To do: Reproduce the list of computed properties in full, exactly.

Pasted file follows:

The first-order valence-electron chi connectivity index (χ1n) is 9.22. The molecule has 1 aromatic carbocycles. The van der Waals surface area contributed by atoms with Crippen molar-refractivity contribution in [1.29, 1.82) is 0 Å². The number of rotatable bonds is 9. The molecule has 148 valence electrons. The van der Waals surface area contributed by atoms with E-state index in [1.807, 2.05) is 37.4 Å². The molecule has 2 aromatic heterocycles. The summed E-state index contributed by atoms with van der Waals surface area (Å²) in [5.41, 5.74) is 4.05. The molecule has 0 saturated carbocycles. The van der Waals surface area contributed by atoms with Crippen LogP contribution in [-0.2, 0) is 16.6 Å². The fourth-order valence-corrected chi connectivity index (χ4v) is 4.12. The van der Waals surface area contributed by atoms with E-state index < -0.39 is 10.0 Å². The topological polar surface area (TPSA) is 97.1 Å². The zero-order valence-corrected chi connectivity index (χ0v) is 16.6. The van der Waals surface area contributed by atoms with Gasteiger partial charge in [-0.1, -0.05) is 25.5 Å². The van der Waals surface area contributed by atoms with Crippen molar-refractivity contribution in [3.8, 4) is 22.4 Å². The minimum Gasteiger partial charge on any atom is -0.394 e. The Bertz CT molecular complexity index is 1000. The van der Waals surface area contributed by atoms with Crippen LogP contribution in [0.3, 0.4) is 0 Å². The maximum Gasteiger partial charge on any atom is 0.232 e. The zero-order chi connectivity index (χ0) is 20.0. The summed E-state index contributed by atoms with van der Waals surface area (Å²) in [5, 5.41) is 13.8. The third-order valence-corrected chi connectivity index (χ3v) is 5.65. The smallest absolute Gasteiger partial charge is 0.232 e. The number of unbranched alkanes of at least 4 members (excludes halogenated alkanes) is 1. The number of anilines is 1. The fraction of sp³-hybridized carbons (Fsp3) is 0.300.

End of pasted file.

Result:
The first-order valence-electron chi connectivity index (χ1n) is 9.22. The molecule has 1 aromatic carbocycles. The van der Waals surface area contributed by atoms with Crippen molar-refractivity contribution in [1.29, 1.82) is 0 Å². The number of rotatable bonds is 9. The molecule has 148 valence electrons. The van der Waals surface area contributed by atoms with E-state index in [1.807, 2.05) is 37.4 Å². The molecule has 2 aromatic heterocycles. The summed E-state index contributed by atoms with van der Waals surface area (Å²) in [5.41, 5.74) is 4.05. The molecule has 0 saturated carbocycles. The van der Waals surface area contributed by atoms with Crippen LogP contribution in [-0.2, 0) is 16.6 Å². The fourth-order valence-corrected chi connectivity index (χ4v) is 4.12. The van der Waals surface area contributed by atoms with E-state index < -0.39 is 10.0 Å². The topological polar surface area (TPSA) is 97.1 Å². The zero-order valence-corrected chi connectivity index (χ0v) is 16.6. The van der Waals surface area contributed by atoms with Gasteiger partial charge in [-0.1, -0.05) is 25.5 Å². The van der Waals surface area contributed by atoms with Crippen molar-refractivity contribution in [3.8, 4) is 22.4 Å². The minimum Gasteiger partial charge on any atom is -0.394 e. The Bertz CT molecular complexity index is 1000. The van der Waals surface area contributed by atoms with Crippen LogP contribution in [0.3, 0.4) is 0 Å². The maximum Gasteiger partial charge on any atom is 0.232 e. The zero-order chi connectivity index (χ0) is 20.0. The summed E-state index contributed by atoms with van der Waals surface area (Å²) in [5, 5.41) is 13.8. The third-order valence-corrected chi connectivity index (χ3v) is 5.65. The smallest absolute Gasteiger partial charge is 0.232 e. The number of unbranched alkanes of at least 4 members (excludes halogenated alkanes) is 1. The number of anilines is 1. The fraction of sp³-hybridized carbons (Fsp3) is 0.300.